To Sheikh Hasina's great credit, when she first assumed power in 1996, she tried to restore the traditional neutrality of the president by electing – in face of tremendous resistance from party stalwarts – Shahabuddin Ahmed, former chief justice and former acting president (during the transition from autocracy to an elected government) as the president from 1996 to 2001. It was a bold and visionary move and could have changed the nature of our presidency, and may be of our politics. However, the example was not followed up.
BNP, on the contrary, tried to further consolidate party political hold over the presidency by dragging their own president – Dr Baddruddoza Chowdhury – into controversy on the floor of the House, insulting him and forcing him to resign for faults that were never made public. This killed the possibility of ever having a non-partisan president that Sheikh Hasina's action had sparked. From then on, it was a fast slide down the road of totally partisan presidents.
We write today to underscore how, over the last 32 years, since Ershad's fall and the restoration of democracy in Bangladesh, we have failed to give institutional shape to democracy. One by one, we destroyed or made dysfunctional the institutions that make democracy work: the legislative, the judiciary, the independent constitutional watchdog bodies, the independent media, etc. In a nutshell, there is no accountability system in our whole governance process.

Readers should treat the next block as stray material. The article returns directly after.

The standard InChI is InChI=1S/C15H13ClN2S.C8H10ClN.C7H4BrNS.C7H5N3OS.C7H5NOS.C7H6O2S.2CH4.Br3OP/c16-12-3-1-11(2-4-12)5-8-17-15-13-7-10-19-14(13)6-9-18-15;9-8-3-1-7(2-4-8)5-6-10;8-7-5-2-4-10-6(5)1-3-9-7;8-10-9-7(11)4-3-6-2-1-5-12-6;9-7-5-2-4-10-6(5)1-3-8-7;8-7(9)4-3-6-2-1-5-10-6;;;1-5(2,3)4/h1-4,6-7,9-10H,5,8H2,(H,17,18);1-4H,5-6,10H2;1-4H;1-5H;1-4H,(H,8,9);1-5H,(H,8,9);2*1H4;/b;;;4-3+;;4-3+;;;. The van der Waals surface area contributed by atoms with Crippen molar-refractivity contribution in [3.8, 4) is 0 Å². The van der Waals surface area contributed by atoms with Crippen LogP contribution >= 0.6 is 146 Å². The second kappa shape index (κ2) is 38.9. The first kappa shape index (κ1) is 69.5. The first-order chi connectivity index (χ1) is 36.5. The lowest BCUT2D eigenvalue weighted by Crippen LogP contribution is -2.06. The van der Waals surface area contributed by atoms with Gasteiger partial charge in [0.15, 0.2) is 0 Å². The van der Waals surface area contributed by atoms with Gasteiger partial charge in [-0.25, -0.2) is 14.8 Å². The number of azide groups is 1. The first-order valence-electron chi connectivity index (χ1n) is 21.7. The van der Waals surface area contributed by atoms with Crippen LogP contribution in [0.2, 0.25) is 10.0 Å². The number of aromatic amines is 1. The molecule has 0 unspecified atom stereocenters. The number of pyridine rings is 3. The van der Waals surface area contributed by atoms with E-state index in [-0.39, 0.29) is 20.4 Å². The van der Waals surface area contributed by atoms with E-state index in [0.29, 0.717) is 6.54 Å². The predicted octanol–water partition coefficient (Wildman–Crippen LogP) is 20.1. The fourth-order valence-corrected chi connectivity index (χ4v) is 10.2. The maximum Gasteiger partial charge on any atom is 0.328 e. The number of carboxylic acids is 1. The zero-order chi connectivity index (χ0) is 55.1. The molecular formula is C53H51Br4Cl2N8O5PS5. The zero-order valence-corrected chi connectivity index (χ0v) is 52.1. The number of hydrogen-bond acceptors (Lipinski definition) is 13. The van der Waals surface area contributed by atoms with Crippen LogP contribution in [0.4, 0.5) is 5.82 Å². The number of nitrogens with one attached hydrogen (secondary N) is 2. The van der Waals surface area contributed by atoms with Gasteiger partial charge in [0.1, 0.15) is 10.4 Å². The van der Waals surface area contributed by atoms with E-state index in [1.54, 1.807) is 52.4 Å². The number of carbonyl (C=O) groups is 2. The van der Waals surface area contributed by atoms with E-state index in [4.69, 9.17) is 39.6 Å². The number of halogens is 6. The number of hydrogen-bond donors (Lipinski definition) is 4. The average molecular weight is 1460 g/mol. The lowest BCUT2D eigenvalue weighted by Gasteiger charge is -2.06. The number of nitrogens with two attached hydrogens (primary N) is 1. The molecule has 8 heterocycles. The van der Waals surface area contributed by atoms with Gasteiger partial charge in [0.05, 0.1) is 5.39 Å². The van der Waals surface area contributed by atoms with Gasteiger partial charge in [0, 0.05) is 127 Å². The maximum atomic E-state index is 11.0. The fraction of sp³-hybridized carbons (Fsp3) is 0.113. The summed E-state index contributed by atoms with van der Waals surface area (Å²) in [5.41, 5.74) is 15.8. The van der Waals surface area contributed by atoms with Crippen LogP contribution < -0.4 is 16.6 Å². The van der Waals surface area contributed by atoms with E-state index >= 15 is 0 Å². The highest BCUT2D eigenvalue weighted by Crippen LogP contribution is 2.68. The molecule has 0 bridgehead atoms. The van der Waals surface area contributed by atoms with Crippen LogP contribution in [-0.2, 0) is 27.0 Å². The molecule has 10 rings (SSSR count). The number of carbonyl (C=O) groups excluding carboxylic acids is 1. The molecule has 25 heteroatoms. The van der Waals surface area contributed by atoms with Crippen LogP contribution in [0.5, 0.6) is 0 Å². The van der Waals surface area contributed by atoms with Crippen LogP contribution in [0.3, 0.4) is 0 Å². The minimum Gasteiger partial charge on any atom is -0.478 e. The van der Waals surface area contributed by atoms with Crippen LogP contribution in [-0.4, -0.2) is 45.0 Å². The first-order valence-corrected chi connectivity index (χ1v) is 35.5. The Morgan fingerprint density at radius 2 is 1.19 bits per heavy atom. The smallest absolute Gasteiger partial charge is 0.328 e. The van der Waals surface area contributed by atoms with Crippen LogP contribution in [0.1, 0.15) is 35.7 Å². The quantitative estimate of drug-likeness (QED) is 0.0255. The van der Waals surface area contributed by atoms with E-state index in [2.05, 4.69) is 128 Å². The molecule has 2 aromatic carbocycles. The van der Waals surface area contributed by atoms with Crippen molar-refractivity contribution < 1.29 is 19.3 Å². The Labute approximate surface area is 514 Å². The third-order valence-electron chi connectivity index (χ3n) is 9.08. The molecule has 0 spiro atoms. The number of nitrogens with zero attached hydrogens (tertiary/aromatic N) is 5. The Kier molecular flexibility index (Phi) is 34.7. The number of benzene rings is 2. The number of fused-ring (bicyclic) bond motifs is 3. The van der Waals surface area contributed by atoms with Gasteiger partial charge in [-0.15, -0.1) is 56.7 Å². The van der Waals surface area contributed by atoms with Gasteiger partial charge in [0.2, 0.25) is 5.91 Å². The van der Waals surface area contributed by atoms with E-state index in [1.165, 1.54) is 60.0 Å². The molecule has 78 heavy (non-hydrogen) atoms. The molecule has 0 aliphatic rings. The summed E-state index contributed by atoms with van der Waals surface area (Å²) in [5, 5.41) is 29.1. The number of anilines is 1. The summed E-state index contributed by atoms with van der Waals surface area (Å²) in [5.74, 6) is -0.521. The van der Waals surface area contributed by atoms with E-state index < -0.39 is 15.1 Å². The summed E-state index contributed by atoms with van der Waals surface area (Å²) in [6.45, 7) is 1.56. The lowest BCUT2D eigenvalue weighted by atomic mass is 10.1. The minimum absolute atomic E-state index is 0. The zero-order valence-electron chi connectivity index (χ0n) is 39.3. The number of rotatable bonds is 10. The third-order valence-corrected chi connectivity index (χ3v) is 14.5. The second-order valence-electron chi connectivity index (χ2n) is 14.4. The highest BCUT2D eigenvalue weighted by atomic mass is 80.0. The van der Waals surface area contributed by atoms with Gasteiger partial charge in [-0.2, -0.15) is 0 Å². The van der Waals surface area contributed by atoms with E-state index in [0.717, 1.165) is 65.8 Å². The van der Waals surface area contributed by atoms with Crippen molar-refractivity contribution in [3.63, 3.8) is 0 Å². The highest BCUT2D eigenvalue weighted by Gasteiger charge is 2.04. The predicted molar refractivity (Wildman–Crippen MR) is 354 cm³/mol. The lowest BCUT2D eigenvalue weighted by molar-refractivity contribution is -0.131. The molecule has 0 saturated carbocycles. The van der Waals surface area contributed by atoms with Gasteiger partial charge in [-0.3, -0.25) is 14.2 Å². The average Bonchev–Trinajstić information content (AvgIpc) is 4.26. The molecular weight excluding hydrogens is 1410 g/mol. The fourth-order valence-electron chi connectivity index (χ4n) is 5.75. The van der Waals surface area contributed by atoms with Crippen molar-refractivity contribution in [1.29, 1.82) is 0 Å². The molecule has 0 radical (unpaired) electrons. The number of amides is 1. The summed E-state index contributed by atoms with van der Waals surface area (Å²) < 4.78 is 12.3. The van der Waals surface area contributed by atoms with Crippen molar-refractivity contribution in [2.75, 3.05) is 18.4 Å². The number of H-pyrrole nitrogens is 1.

We wrote earlier and we repeat here that the most significant failure – the one that shouldn't have happened at all – is the practical dysfunctionality of parliament. Today, instead of raising the vital questions of public interest, it has been made into a publicly funded platform of government propaganda and denigration of the opposition, even though there is hardly any.
With all other institutions having their roles shrunk, we became a democracy solely focused on elections. And when elections became highly questionable, we even lost that – the one process through which some semblance of accountability could have been ensured.
This daily headlined yesterday that the government may go for inclusive polls this time around. We really hope so. However, the way our new president was chosen, and the publicly announced reasons for choosing him – his long-standing and unwavering party loyalty – have further pushed that possibility into question.
Mahfuz Anam is the editor and publisher of The Daily Star.